A fire broke out at the Cathedral of Notre-Dame in Paris on Monday evening, destroying its spire and severely damaging its roof.
What we know about the fire
• The fire began at about 6:30 p.m., and the Paris fire chief, Jean-Claude Gallet, said it started in the attic. More than nine hours later, the authorities said the fire was “under control,” but a hole in the timber roof left by the cathedral’s fallen spire continued burning. The cathedral’s rector, Msgr. Patrick Chauvet, said the fire appeared to have started in an interior network of wooden beams, many dating back to the Middle Ages and nicknamed “the forest.”
• No one was killed, officials said, but a firefighter was seriously injured.
• The doors of the cathedral shut just before a last rush of tourists tried to get inside, witnesses said, and not long afterward smoke could be seen rising from the spire. Video showed that scaffolding around the base of the spire, part of extensive renovations that were underway, was one of the first places to visibly catch fire.
• Around 500 firefighters were deployed to Île de la Cité, the island in the heart of the city where Notre-Dame is situated, and they battled to control the fire for nearly five hours.
What we know about the damage
• By 11 p.m., Mr. Gallet said that the structure, including its two frontal towers, had been “saved and preserved as a whole,” but that two-thirds of the roof had been destroyed.
• “The worst has been avoided even though the battle is not completely won,” President Emmanuel Macron of France said, adding that he would launch a national funding campaign to help rebuild the cathedral.
• The 295-foot spire, a wood-frame structure covered in lead that was built when the cathedral was renovated in the 19th century, appeared to be destroyed: After its partial collapse, the fire consumed much of the roof where the spire had stood.
• Some of the cathedral’s art may have been saved because of recent renovations. Last week, for instance, 16 copper statues representing the Twelve Apostles and four evangelists were removed with a crane so that the spire could be renovated.
• Firefighters were able to save some of the cathedral’s artworks, including linen fabric associated with Saint Louis, the crown of thorns and the cathedral’s treasury, according to Monsignor Chauvet.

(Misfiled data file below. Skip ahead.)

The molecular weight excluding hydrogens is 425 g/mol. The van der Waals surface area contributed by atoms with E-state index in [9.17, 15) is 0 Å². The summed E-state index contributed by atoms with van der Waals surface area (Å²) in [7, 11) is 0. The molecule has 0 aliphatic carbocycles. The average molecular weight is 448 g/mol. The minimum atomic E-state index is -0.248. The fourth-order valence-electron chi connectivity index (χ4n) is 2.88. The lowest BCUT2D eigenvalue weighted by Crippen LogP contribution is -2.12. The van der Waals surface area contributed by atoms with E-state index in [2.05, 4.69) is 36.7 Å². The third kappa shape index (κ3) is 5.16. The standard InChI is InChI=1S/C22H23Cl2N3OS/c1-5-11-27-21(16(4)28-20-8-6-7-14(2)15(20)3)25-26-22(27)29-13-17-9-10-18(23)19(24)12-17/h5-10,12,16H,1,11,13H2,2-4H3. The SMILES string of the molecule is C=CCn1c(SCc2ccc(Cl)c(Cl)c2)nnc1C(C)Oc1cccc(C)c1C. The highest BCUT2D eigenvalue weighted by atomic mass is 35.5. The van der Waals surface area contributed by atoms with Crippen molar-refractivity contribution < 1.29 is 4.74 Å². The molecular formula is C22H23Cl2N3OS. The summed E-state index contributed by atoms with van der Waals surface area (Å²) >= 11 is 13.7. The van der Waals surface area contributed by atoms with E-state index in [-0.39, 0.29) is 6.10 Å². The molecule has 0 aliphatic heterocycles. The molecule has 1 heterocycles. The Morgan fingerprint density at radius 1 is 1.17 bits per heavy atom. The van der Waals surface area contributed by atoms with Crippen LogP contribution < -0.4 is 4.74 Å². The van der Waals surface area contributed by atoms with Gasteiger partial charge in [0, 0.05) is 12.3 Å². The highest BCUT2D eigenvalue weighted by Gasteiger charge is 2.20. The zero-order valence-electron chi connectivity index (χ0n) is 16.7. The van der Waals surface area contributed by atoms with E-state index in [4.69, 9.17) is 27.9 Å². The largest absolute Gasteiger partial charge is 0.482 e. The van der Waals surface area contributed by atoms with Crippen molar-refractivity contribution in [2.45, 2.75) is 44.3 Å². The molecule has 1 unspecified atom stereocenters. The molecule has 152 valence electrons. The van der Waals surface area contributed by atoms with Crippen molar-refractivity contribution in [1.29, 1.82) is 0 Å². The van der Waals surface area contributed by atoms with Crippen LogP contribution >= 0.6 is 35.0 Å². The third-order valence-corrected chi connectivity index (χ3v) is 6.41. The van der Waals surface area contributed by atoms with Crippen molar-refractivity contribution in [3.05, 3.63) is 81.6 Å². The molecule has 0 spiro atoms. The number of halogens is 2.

• Mr. Gallet said firefighters were still rescuing artworks in the building hours after the fire had started, and that the main risk to them was smoke within the cathedral and the fall of materials, including melting lead.
• A photo showed smoldering debris in the cathedral’s nave, as well as the intact altar and statuary and a cross behind it, as well as several rows of surviving pews.
What we don’t know
• The cause of the fire remains unknown.
• The condition of many works, inside the cathedral and part of its structure, remains unknown. The flames threatened to melt the cathedral’s three huge “rose” stained-glass windows, for instance, and could have destroyed or damaged the church’s three organs and dozens of paintings and sculptures, some dating to the 17th century.
• Many parts of the structure were already damaged and in need of restoration: Broken gargoyles and fallen balustrades had been replaced by plastic pipes and wooden planks. Such areas may have been particularly vulnerable to the flames and falling debris.
Fire safety experts said houses of worship can pose special problems for firefighters. The cathedral’s wood roof, for instance, is made of a flammable material and is difficult to reach.
“These cathedrals and houses of worship are built to burn. If they weren’t houses of worship, they’d be condemned,” said Vincent Dunn, a fire consultant and former New York City fire chief.
Notre-Dame is located directly in the center of the city on a small island called Île de la Cité, which may have been more difficult for firefighters and emergency workers to reach. As of 8:30 p.m., Paris time, all roads on the island were closed.
Four hundred firefighters were battling the blaze on Monday evening, according to France’s interior ministry.
By 11 p.m., Gen. Jean-Claude Gallet, the Paris fire chief, said that the structure, including the two magnificent towers soaring above the skyline, had been “saved and preserved as a whole,” but that two-thirds of the roof was destroyed. The cause remains unknown.
This article was originally published on The Newyork Times.